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Jesus, God, whose prerogative it is to judge his creatures, has invested me his Son, and this is another in, stance in which he enables me to act like himself.
23. That all men should honour the Son, even as they honour the Fa. ther.
That is, honour him as well as the Father, but by no, means in an equal degree. It would be strange indeed, as has been justly observed, if a son, a prophet, a per: son sent from God, a worshipper of God, obedient to the laws of God, who preached those laws, submitted his will to the will of God, owned his Father to be his and our only true God, died for his religion and in the cause of God, was raised from the dead by God, sits on God's right hand, intercedes with God, could possibly be conceived to expect that his disciples should honour him with the very same divine honours as they offered by his command and example to his God and their God *.
He that honoureth not the Son honoureth not the Father, that is, dishonoureth the Father, which hath sent him,
To show disrespect to the messenger and represen. tative of God, must arise either from being dissatisfied with the credentials of his mission, or from slighting the message which he brings; either of which is highly dishonourable to the Divine Being.
24. Verily, verily I say unto you, He that heareth my word and believeth on him, “ believeth him," that sent me, hath everlasting life, and shall not come into condemnation, “ into judgment,” but is passed, “ hath passed,” from death unto life.
Hopton Haynes on the person and offices of Christ, &c. p. 251. Unitarian Tracts, 1796, Vol. xi. p. 288.
That is, he that believes and obeys my gospel, or the promises of him from whom I have received it, is as sure of eternal life as if he was already possessed of it Such a person has no occasion for a trial; for it is already determined that he shall pass from death to life.
25. Verily, verily I say unto you, the hour, “ the time,” is coming and · now is, when the dead shall hear the
yoice of the Son of God, and they that · hear shall live, 6 and when they have heard they shall live.”
In these words Jesus refers rather more explicitly than he had done before, in the twenty-first verse, to the power of raising the dead, which he had already exercised in some instances, and intended to exercise again. These instances were to be specimens and examples of his power to raise all the dead, at the day of general resurrection. There is an allusion here to the manner in which the miracle of raising the dead was performed; for on these occasions he used his voice in calling to the dead*.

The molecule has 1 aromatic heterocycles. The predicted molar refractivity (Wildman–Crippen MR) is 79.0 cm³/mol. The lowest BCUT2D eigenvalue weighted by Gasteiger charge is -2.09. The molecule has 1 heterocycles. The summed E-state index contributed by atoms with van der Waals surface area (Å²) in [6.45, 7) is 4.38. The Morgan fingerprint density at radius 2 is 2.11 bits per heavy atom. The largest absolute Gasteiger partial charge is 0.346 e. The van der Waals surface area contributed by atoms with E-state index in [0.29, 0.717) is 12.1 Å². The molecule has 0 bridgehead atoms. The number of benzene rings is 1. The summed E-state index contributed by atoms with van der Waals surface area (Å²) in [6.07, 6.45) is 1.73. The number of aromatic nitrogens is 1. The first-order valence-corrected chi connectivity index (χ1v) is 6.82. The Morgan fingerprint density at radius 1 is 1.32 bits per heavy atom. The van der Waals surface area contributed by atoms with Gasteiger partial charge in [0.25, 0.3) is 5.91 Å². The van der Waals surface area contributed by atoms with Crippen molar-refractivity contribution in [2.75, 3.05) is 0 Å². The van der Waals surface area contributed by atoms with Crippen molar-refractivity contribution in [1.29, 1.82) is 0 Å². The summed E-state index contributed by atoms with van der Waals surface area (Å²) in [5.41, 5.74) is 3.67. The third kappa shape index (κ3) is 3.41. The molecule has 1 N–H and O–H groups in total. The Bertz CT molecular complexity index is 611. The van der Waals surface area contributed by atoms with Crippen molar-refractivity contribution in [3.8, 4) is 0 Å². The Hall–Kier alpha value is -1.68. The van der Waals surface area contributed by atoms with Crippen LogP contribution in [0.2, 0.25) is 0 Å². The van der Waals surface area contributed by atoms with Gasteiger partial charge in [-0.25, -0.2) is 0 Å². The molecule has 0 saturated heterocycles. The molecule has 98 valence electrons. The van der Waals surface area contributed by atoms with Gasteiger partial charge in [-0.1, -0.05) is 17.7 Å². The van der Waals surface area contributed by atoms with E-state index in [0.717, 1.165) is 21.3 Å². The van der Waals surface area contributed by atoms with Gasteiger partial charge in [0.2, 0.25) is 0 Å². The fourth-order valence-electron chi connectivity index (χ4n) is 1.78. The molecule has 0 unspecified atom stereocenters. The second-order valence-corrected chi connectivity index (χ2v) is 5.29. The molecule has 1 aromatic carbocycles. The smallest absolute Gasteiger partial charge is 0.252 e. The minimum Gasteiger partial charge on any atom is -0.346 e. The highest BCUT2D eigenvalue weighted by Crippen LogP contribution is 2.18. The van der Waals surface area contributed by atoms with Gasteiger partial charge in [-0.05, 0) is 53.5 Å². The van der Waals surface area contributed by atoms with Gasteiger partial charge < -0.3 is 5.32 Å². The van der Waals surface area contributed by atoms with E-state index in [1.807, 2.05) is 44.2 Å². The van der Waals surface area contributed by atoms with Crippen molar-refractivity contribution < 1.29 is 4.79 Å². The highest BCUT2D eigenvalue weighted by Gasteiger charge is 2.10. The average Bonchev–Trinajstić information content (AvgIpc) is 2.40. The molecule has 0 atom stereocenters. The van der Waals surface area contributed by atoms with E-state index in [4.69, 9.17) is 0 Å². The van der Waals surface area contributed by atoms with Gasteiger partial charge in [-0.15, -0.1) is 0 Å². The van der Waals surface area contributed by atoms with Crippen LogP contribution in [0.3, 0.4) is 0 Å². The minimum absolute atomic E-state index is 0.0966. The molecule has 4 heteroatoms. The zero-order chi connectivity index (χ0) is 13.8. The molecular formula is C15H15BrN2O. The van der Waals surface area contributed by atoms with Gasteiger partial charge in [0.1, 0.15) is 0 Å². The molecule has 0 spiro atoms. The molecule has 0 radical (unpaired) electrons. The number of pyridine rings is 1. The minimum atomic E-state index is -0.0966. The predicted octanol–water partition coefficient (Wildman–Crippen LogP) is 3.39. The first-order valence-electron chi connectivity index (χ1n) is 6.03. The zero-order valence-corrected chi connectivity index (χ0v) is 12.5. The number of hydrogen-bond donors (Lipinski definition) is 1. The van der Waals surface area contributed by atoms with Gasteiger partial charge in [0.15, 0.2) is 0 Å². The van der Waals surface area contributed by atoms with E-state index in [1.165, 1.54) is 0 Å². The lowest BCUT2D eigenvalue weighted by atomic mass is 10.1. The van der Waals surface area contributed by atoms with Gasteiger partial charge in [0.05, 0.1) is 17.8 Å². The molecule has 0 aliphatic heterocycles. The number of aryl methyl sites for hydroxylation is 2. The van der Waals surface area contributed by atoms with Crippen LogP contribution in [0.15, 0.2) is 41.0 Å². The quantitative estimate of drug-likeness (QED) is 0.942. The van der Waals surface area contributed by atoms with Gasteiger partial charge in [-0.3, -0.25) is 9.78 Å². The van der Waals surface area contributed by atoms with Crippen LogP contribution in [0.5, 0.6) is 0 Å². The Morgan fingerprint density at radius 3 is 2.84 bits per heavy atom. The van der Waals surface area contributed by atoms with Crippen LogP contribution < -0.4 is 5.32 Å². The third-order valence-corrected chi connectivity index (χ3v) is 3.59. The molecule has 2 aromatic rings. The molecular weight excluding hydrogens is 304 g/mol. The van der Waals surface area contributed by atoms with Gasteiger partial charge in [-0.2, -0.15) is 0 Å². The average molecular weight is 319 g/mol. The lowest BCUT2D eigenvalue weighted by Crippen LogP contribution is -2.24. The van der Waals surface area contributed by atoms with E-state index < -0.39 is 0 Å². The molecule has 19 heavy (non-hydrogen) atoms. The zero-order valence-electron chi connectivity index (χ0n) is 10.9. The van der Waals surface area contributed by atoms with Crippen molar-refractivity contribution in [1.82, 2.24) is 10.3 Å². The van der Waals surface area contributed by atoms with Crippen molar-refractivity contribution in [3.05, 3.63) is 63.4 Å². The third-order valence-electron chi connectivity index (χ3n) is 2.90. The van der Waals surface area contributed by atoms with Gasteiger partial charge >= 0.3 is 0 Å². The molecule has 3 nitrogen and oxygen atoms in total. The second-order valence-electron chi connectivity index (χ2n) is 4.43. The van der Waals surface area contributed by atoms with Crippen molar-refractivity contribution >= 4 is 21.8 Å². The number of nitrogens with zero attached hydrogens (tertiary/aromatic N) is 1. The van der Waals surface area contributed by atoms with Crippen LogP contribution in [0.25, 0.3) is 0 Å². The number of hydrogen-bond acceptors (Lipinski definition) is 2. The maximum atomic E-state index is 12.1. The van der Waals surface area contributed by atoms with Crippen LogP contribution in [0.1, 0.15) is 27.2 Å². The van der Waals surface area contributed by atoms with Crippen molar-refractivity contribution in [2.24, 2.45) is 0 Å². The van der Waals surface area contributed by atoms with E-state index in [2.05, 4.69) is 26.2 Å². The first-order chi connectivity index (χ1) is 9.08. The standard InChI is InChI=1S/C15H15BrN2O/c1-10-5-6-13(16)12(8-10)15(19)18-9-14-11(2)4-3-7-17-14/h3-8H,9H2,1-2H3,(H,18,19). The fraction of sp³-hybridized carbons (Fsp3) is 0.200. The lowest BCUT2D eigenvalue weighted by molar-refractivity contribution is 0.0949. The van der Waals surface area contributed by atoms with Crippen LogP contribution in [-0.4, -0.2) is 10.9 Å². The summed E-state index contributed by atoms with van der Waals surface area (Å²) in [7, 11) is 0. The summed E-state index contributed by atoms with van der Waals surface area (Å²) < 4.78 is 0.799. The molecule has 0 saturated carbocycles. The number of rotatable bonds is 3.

26. For as the Father hath life in himself, so hath he given to the Son to have life in himself;
As the Father hath the power of giving life, so he has also communicated to the Son the same power of giving life.
27. And hath given him authority to execute judgment also, because he is the son of man, or, as some render it,
a son of man,” that is, a man.
Mr. Wakefield imagines that Christ here speaks of those only who are figuratively dead; dead in trespasses and sins. See his note on this verse.
the authority of a judge of the human race, since, having felt and having been tempted as a man, he will be ready to make all due allowance for human infirmities, and no one can reasonably object to his decision *.
28. Marvel not at this: for the time is coming in the which all that are in the graves,
“ in the tombs,” shall hear his voice,
Christ here refers not to what he had said in the last verse, about his being invested with authority to judge mankind at the last day, but to what he had said in that preceding it, of his being endued by God with a present power of raising the dead.
“ Be not surprised at my possessing this power; for I shall hereafter possess one much more extraordinary, not that of raising a few persons to life, laid on a bed, or a bier for burial, like Jairus's daughter, or the son of the widow of Nain, but all that lie in their sepulchres, and have lain there for ages before:” these shall hear his voice.
29. And shall come forth; they that have done good, unto the resurrection of life, and they that have done evil, unto the resurrection of damnation, rather, " the resurrection of condemnation," or, “ punishment.”